A smaller Facebook page doesn’t need to post often — you don’t want to bombard your following — so manually doing the posts shouldn’t be an inconvenience. If you are working with a larger page that has hundreds of thousands of followers you likely have a social media employee, so again, manual posting, even if frequent, shouldn’t be an issue.

Facebook has a post scheduler, which wasn’t the case years ago, so don’t have to necessarily post real-time — you can plan and use the scheduling option. Just use the internal one — not a third-party tool.

Don’t Use Fake Likes, Shares, or Comments

There aren’t as many fake social signal services these days as there once was, as Facebook is really cracking down on them and even taking legal action in some instances to cease their existence.

Ten years ago “social signals” were part of most SEO packages.. not facebook seo like I’m talking about here, it would include likes, followers, shares, and comments, all from bots. These “like farms” as they were referred to were used to make content appear to be popular, therefore attracting more attention to it. The goal was to use this fake social proof to attract real engagement.

It worked for a while and in the early days, it would trick Facebook’s algorithm and help with reach. As the algorithm advanced alongside technology, they were able to detect this fake engagement and penalize the page, limiting — and sometimes completely removing — its reach.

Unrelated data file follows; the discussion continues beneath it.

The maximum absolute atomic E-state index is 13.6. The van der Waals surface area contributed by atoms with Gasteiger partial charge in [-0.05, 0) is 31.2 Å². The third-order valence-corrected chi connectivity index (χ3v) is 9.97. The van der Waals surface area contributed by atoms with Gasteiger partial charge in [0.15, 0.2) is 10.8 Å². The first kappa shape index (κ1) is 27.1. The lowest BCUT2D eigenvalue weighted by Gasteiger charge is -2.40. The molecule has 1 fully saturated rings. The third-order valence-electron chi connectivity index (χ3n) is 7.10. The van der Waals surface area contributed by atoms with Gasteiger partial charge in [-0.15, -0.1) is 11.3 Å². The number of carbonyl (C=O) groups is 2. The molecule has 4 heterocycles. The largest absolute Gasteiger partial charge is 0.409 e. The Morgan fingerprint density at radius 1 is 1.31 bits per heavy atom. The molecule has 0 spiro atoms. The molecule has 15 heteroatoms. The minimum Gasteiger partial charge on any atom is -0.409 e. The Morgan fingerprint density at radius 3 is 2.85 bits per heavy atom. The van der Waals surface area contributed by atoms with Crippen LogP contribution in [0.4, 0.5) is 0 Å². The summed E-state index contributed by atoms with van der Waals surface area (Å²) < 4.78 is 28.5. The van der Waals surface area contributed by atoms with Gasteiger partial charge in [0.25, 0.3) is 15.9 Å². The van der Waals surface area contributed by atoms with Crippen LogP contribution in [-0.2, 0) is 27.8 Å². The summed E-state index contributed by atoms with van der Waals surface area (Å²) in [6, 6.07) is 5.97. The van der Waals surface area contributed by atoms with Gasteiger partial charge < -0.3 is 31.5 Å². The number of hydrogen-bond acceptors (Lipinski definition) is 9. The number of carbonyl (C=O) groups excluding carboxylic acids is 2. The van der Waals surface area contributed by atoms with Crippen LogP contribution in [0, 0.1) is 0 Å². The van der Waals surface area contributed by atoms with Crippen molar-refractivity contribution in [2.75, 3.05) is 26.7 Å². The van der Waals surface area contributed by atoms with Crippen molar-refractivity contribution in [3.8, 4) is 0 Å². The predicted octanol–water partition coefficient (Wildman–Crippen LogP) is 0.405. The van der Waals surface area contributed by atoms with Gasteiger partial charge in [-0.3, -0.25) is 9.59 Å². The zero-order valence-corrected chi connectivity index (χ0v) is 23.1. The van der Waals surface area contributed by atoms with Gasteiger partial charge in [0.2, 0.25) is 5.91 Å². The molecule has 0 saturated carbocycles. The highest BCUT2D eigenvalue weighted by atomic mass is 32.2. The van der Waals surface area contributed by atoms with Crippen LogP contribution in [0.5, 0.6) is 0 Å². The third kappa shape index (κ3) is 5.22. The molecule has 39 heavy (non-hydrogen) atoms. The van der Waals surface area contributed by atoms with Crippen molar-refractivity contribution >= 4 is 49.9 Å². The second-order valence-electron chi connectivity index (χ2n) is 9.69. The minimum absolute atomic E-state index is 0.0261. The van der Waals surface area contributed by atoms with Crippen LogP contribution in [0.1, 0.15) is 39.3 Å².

Would you rather a post that has 100 fake “likes” and will never be seen by any of your followers or a post with a single “like” that will be seen? Don’t use fake social signals — it just gives Facebook more reason to limit your reach.

Post Engaging Content That isn’t an Advertisement Containing Links

Facebook’s algorithm knows how to differentiate between a post that is an advertisement or offer and one that is general information. What one do you think is going to have a chance of being seen?

If the post contains a link to your website or has certain keywords like, “sale,” “discount,” “coupon code,” etc. it’s going to be flagged as a promotional and advertisement post. Does that mean it won’t be seen at all? Not necessarily, but you’re living under a rock if you don’t think Facebook can sniff out a promotional post.

They want ads run on their advertising platform, not on your page. Why? Because that is how they make money. Of course, you can post the occasional offer, as that is how businesses survive, but you need to water the promotional content down with general information, images, videos, etc.